Ayase Haruka, who strikes me as the most beautiful of the women in the cast, is self-sacrificing in the manner of Takamine Hideko in 1950s family dramas made by Ozu and Kinoshita. The offspring are old enough to make money in contrast to the young children huddling together in Koreeda’s 2004 “Nobody Knows,” which lessens the drama and the poignancy. Suzu not only can go to school, but fits in readily. Still, the actresses (including three of the older generation) are very good in what seems like a very gentle, muted, episodic sitcom that mostly takes place in the family house‑though when it does go out, things are beautifully photographed by Mikya Takimoto, who also shot “Like Father, Like Son” for Koreeda.

 

©2017, Stephen O. Murray

Medoruma Shun’s Akutagawa Prize-winning novella “Droplets”

Medoruma Shun won the Akutagawa Prize in 1997 for Suiteki (水滴 A Drop Of Water, translated by Michael Molasky as “Droplets“). Owing perhaps a little to Kafkza’s “Metamorphosis,” it is a work of Okinawan “magical realism.” Fifty years after the epic carnage of the Battle of Okinawa, a veteran named Tokushô wakes up one morning unable to move or speak with his right shin grotesquely bloated, resembling a gourd melon (tôgan). His hard-working wife Ushi is frustrated that she will have to do all the work in the fields. Convinced that villagers are experimented on in university hospitals, she refuses to allow their physician to have Tokushô admitted to one.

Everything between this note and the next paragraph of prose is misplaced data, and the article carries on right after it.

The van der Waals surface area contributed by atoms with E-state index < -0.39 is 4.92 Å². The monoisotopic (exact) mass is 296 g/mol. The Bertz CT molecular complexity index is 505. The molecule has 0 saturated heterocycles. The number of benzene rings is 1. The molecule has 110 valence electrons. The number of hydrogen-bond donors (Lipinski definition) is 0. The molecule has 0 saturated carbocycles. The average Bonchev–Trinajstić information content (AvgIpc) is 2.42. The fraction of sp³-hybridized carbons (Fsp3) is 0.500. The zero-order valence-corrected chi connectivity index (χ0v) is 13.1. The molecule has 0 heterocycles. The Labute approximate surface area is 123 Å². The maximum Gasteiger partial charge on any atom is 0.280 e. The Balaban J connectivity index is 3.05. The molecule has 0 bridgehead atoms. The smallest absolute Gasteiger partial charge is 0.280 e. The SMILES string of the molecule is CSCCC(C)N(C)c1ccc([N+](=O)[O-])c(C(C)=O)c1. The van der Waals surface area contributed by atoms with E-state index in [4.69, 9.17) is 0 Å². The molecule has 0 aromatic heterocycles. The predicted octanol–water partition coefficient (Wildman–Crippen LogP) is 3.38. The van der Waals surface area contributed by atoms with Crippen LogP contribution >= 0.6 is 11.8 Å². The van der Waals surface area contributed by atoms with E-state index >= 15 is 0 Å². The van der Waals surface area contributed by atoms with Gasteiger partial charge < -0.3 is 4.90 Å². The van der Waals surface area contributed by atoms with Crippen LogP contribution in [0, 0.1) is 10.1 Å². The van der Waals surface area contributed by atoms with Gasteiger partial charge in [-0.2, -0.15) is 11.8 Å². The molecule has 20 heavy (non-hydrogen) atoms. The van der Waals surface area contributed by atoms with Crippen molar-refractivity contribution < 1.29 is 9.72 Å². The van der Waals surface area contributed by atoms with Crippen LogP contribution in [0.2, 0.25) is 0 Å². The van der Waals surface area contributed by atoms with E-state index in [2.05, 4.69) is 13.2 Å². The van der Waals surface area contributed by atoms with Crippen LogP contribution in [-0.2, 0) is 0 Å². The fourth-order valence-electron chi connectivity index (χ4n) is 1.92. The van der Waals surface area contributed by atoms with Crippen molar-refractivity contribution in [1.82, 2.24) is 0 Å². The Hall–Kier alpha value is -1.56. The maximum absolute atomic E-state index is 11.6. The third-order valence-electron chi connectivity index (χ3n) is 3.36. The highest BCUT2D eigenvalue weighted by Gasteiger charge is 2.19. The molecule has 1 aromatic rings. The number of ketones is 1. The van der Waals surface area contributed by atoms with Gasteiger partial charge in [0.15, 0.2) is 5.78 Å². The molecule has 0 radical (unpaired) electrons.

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The liquid that drips out between the big toe and its neighbor is analyzed as ordinary water. Every night ghosts (I use the word since they can go through walls, they are not labeled anything in the English translation) who were left to die in a cave by Tokushô and other wounded but ambulatory soldiers come and drink the droplets from his foot. His generalized survivor guilt it concentrated on Ishimine, a comrade from the same area of Okinawa to whom Tokushô promised to bring water, but didn’t. Ishimine’s ghost does not speak, but Tokushô feels forgiven before the swelling subsides and he is able to move and speak again.

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POW on Okinawa, 1945 (in public domain)

Tokushô’s cousin, Seiyû, who strikes me as a sort of minor league Milo Minderbender, discovers that the drippings can stimulate the growth of hair and also cure impotency and, unbeknownst to Tokushô or Ushi, makes a small fortune selling bottles of the drippings. The effects prove to be only temporary and the hustler is set upon by those who bought “miracle water” from him.

 

In common with Medoruma’s masterful novel In the Woods of Memory (first published in Japanese in 2009, just published in English), “Droplets” shows the agonies of 1945 still festering half a century later and also shows rural Okinawans as being far from noble or innocent (though those in “Droplets” do not behave as badly as the bullies and serial rapists of Woods). I find the characters less developed (though taking up equivalent space on pages) in “Droplets,” and the novella more interesting as phenomenon than as literature. I did not find it “engaging,” as Akutagawa jude Kôno Taeko did.

 

©2017, Stephen O. Murray

Blaming the victim magnifies the trauma of gang rape

The first novel by Okinawan writer and activist Medoruma Shun, In the Woods of Memory (Me no okay no mori, more literally “I’m not OK, nor dead”, 2009) to be translated into English, is a masterpiece, albeit one to make Okinawan or American readers (or probably any kind!) uncomfortable. It has some resonances with Kurosawa’s 1950 masterpiece “Rashômon” and its source “Yabu no naka” (In a Grove) by Akutagawa Ryūnosuke. (Medoruma won the 1997 Akutagawa prize, btw) in that the work centers on a rape in a woods and multiple perspectives.